This paper provides a brief overview of restorative justice principles and addresses several key issues the focus group members identified that serve as a promising foundation from which teen courts can begin to move toward integrating more restorative justice-based practices within their programs. Key issues discussed include how youth courts can rethink the role of victims and the community within their programs, how youth courts can alter the way that their proceedings and practices are structured, and how youth courts can rethink and redefine sentencing options so that they are based on the restorative justice philosophy.
And still the question remained… what exactly should I do about it? Obviously they lose the credit for the assignments, but what else? What is an appropriate punishment? This is where Restorative Justice provided an interesting and useful answer. My understanding of the process, limited to just my experience using it today, is that it centers around a series of questions that the transgressor tries to answer:
“What happened?” “What were you thinking about at the time?” “What have you thought about since?” “Who has been affected by what you have done? In what way?” “What do you think you need to do to make things right?
What I like about this approach is that it puts the work of figuring out the situation and facing its full complexity on the transgressor. Instead of the authority figure giving a lecture or handing down a punishment that the student endures, they are forced to grind through the whole thing themselves. Of course, as they work on it I can set the bar higher if an answer isn’t satisfactory, and I did have to do that several times today.
For example, one student started out equivocating on the very first question, “What happened?” And instead of getting into an argument about it, I just said, “Well, some of the evidence I have indicates that you’ve done more than just use the posted solutions for ideas or reference.” I put the results of my diff on the table and then I let him try again at answering the question. So this is not a way that people get off the hook for what they’ve done.
Aaron Swartz suicide: Prosecutors have too much power to charge and intimidate people for their crimes. – Slate Magazine
The underlying point Boyd is making, I think, is that the government doesn’t understand hackers and isn’t good at distinguishing between miscreant vigilantes like Swartz who are trying to free information systems and profit-driven or diabolical hackers who are trying to bring down those systems. That’s when an expansive law like the Computer Fraud and Abuse Act becomes dangerous. Prosecutors persuaded of their own righteousness, and woodenly equating downloading a deliberately unprotected database with stealing, lose all sense of proportion and bring in the heavy artillery when what’s in order is a far more mild penalty.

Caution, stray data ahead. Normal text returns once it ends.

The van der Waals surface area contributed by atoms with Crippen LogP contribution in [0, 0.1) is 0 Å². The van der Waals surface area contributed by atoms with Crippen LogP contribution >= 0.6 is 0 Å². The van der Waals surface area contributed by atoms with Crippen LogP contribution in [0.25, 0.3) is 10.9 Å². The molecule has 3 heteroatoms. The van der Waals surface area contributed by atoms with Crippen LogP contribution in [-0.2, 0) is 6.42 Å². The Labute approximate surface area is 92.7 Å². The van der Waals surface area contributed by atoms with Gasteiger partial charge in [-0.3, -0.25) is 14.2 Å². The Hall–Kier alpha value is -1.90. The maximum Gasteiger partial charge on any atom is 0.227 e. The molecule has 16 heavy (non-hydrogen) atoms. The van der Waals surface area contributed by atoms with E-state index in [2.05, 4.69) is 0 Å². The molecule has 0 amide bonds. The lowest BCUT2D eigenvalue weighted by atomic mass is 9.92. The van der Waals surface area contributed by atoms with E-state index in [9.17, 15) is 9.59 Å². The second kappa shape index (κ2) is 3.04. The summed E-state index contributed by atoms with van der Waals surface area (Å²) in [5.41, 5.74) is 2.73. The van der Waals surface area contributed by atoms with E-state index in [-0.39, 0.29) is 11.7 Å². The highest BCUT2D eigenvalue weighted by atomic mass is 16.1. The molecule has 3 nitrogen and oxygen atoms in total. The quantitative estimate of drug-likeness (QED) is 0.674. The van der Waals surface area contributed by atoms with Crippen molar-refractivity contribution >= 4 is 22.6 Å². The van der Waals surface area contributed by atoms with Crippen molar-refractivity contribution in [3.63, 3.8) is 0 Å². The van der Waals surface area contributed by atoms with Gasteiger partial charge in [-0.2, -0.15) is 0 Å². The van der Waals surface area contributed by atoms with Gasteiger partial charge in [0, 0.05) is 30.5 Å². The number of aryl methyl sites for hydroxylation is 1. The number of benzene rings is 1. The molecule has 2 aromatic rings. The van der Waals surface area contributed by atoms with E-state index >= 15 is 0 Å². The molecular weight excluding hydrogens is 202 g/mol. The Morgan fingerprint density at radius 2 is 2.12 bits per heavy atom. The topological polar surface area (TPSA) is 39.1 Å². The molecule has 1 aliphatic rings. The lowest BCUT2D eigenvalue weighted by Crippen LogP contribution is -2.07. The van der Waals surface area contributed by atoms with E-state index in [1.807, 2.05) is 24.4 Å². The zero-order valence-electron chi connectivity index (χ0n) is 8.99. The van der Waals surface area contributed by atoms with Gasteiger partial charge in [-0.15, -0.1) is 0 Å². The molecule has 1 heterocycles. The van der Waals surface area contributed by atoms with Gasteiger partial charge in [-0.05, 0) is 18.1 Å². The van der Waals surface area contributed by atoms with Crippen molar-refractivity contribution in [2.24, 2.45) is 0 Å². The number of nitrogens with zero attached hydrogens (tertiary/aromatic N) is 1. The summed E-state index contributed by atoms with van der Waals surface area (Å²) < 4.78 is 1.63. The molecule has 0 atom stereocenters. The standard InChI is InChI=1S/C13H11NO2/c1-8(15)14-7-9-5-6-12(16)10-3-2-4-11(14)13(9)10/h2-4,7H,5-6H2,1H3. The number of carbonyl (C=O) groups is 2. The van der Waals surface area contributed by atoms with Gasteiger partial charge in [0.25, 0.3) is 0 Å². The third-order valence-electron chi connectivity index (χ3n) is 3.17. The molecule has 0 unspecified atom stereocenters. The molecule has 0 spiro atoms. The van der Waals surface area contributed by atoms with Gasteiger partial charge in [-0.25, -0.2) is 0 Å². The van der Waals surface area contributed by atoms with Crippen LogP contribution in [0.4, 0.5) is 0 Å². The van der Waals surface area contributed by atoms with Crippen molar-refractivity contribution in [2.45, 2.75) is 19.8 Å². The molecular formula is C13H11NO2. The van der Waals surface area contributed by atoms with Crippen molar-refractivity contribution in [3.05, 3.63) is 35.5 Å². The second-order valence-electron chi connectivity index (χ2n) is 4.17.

I’d like to tell you that the prosecutorial overreach that took place in Swartz’s case rarely happens. But that’s not true. There are many principled prosecutors who only bring charges they believe they can prove beyond a reasonable doubt. But there are also some who bring any charge they can think of to induce a defendant who may be guilty of a minor crime to plead guilty to a major one. These cases usually are hard to call attention to: They’re not about innocence, easy and pure. They’re about the muddier concept of proportionality. If any good at all can come from Swartz’s unspeakably sorrowful death, maybe it will be how this case makes prosecutors—and the rest of us—think about the space between guilt and innocence.
There are some real villains here. The federal prosecutor, Carmen M. Ortiz and, of course, MIT.
I’m disgusted by the government’s and MIT’s actions in the case. There is nothing that Swartz did that was worthy of a day in prison much less 35 years of prison time. MIT did everything they could to actively push the case while giving the public the impression that they weren’t. Nice try, but the simple fact is, that without MIT’s heavy cooperation, the government would have had great difficulty making a case at all.
A few days ago, the government decided not to prosecute HSBC, a bank, that laundered nine billion dollars of money for drug cartels but they were pursuing a case against a man who “stole” documents that should have been accessible to the public for free, a man who sought no monetary profit at all.
I find these remarks by Lawrence Lessig to be dead on point:
Aaron had literally done nothing in his life “to make money.” He was fortunate Reddit turned out as it did, but from his work building the RSS standard, to his work architecting Creative Commons, to his work liberating public records, to his work building a free public library, to his work supporting Change Congress/FixCongressFirst/Rootstrikers, and then Demand Progress, Aaron was always and only working for (at least his conception of) the public good. He was brilliant, and funny. A kid genius. A soul, a conscience, the source of a question I have asked myself a million times: What would Aaron think? That person is gone today, driven to the edge by what a decent society would only call bullying. I get wrong. But I also get proportionality. And if you don’t get both, you don’t deserve to have the power of the United States government behind you.